For a while now, I thought I was already immune to marketing strategies, because I've been on that side of the fence and I've seen how it operates. But after reading some posts on how marketers exploit human nature, I began to look around my house and I was dumbstruck when I realized that all of the products on my bathroom shelf are either colored blue, white or green. 

Tuesday, November 18, 2014

A Scam?

Sometime June of this year, a friend in Kuala Lumpur went to the Regus office to inquire about their services. He recalls filling out an information form and talking with a Regus employee, but he maintains that he did not sign a contract to avail of Regus' services.

Fast-forward to August when he was emailed a bill from a collection agency from the Philippines demanding that he immediately settle his outstanding account with Regus Kuala Lumpur. He ignored the demand letter and then a few weeks later, he received another demand letter from a collection agency in Singapore!

How shady right? He INQUIRES about a company's services, then a few months later, he gets billed for services he didn't sign up for or avail of. And to make it even more interesting, his account gets passed around to different collection agencies overseas.

Regus seems like a legit company with a worldwide presence, so I'm surprised that this is happening to my friend. Maybe there was a mix-up of some kind and the information form he signed was treated as a contract of lease? Or maybe the information form WAS a contract of lease? Either way, I'll be very wary from now on about signing slips of paper when inquiring about services. For all I know, I might get billed for a house and lot after I merely asked about it at an open house. Brrr....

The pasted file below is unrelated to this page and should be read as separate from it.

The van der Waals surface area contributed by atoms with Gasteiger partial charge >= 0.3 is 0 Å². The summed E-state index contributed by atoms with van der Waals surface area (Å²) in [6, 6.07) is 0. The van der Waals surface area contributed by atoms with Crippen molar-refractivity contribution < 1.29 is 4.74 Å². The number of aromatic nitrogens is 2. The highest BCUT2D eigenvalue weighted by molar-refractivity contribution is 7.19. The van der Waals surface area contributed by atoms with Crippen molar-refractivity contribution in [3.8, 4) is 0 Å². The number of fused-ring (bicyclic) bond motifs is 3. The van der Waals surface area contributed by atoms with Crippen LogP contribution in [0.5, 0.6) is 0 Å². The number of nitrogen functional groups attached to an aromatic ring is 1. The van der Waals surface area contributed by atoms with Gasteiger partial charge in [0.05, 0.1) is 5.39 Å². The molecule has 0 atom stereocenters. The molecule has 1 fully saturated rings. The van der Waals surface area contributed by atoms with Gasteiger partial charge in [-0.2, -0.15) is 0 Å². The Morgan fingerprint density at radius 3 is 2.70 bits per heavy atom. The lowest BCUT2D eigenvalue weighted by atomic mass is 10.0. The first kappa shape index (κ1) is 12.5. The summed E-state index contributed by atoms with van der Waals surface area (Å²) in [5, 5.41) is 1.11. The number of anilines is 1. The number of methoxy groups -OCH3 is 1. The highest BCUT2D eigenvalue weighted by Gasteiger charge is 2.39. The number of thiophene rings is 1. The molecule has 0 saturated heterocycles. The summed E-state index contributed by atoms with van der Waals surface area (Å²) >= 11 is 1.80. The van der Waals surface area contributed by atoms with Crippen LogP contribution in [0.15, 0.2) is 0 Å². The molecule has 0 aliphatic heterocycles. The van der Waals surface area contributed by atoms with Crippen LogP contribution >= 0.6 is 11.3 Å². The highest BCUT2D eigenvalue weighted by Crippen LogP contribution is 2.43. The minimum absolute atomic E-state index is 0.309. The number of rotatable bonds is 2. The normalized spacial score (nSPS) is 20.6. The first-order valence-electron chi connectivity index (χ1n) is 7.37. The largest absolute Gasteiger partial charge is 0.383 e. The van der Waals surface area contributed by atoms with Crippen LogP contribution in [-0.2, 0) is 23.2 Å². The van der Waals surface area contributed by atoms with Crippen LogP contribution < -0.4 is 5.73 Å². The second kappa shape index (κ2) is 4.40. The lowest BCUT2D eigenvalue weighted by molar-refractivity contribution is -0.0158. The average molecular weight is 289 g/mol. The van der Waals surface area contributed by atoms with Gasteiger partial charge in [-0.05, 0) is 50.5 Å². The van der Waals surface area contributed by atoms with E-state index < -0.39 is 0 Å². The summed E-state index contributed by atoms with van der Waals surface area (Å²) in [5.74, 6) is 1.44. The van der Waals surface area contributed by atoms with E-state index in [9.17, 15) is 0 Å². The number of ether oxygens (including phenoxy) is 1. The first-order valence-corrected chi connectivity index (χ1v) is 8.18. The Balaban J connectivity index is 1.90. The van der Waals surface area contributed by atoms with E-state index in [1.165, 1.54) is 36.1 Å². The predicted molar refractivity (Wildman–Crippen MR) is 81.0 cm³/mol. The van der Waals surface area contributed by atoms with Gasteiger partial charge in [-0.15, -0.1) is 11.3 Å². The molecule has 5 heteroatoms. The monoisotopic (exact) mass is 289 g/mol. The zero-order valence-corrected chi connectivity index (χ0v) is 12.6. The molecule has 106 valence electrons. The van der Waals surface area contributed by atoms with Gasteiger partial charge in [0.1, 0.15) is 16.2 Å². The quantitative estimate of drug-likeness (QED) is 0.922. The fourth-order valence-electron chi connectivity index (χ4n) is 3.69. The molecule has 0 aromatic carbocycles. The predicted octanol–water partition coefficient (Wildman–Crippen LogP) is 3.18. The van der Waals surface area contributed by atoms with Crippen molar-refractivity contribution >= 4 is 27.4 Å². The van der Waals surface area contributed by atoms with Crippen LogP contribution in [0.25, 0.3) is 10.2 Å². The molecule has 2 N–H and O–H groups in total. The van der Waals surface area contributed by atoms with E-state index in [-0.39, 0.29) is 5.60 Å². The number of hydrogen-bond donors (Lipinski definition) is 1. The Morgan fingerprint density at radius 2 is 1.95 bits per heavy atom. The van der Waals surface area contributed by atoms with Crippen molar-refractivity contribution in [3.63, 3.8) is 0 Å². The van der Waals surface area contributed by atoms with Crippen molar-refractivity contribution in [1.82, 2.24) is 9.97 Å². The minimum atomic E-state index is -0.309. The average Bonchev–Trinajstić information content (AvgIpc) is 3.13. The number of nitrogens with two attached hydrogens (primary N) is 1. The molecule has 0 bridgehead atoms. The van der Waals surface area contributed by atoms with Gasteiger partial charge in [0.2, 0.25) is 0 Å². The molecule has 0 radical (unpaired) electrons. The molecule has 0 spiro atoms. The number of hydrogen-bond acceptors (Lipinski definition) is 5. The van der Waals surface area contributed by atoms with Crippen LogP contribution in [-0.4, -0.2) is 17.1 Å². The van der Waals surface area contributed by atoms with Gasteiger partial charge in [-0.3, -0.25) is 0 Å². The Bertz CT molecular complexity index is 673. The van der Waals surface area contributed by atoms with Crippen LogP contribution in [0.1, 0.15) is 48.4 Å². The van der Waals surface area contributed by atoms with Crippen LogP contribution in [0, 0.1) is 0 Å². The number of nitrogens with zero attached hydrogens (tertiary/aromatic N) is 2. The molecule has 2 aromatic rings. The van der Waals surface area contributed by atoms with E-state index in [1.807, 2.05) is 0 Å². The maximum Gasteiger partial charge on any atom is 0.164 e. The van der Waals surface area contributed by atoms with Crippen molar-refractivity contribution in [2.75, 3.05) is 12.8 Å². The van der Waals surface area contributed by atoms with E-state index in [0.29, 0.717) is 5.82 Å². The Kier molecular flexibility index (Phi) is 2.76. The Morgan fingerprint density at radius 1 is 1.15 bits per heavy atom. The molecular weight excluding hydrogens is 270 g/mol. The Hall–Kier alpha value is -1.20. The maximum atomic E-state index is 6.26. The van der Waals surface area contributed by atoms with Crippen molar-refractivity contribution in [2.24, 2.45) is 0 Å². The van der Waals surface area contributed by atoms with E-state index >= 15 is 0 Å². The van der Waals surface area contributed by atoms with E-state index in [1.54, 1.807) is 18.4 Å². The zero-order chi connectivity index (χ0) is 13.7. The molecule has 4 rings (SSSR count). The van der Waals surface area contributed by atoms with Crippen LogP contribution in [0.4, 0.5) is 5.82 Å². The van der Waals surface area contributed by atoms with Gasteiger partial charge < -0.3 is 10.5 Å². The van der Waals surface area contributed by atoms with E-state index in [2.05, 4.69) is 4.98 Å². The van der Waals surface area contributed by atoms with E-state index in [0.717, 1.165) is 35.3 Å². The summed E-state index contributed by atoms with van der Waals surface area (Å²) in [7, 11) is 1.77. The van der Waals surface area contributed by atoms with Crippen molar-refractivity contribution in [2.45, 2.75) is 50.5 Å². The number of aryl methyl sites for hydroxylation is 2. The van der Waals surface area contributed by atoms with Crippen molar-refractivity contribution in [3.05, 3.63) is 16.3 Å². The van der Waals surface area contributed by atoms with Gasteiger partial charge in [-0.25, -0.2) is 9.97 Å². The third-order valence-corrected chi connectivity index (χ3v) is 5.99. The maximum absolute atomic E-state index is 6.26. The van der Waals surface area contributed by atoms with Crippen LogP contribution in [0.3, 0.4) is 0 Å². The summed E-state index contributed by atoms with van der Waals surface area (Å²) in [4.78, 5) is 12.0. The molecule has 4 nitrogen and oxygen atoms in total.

A Scam?

Sometime June of this year, a friend in Kuala Lumpur went to the Regus office to inquire about their services. He recalls filling out an information form and talking with a Regus employee, but he maintains that he did not sign a contract to avail of Regus' services.

Fast-forward to August when he was emailed a bill from a collection agency from the Philippines demanding that he immediately settle his outstanding account with Regus Kuala Lumpur. He ignored the demand letter and then a few weeks later, he received another demand letter from a collection agency in Singapore!

How shady right? He INQUIRES about a company's services, then a few months later, he gets billed for services he didn't sign up for or avail of. And to make it even more interesting, his account gets passed around to different collection agencies overseas.

Regus seems like a legit company with a worldwide presence, so I'm surprised that this is happening to my friend. Maybe there was a mix-up of some kind and the information form he signed was treated as a contract of lease? Or maybe the information form WAS a contract of lease? Either way, I'll be very wary from now on about signing slips of paper when inquiring about services. For all I know, I might get billed for a house and lot after I merely asked about it at an open house. Brrr....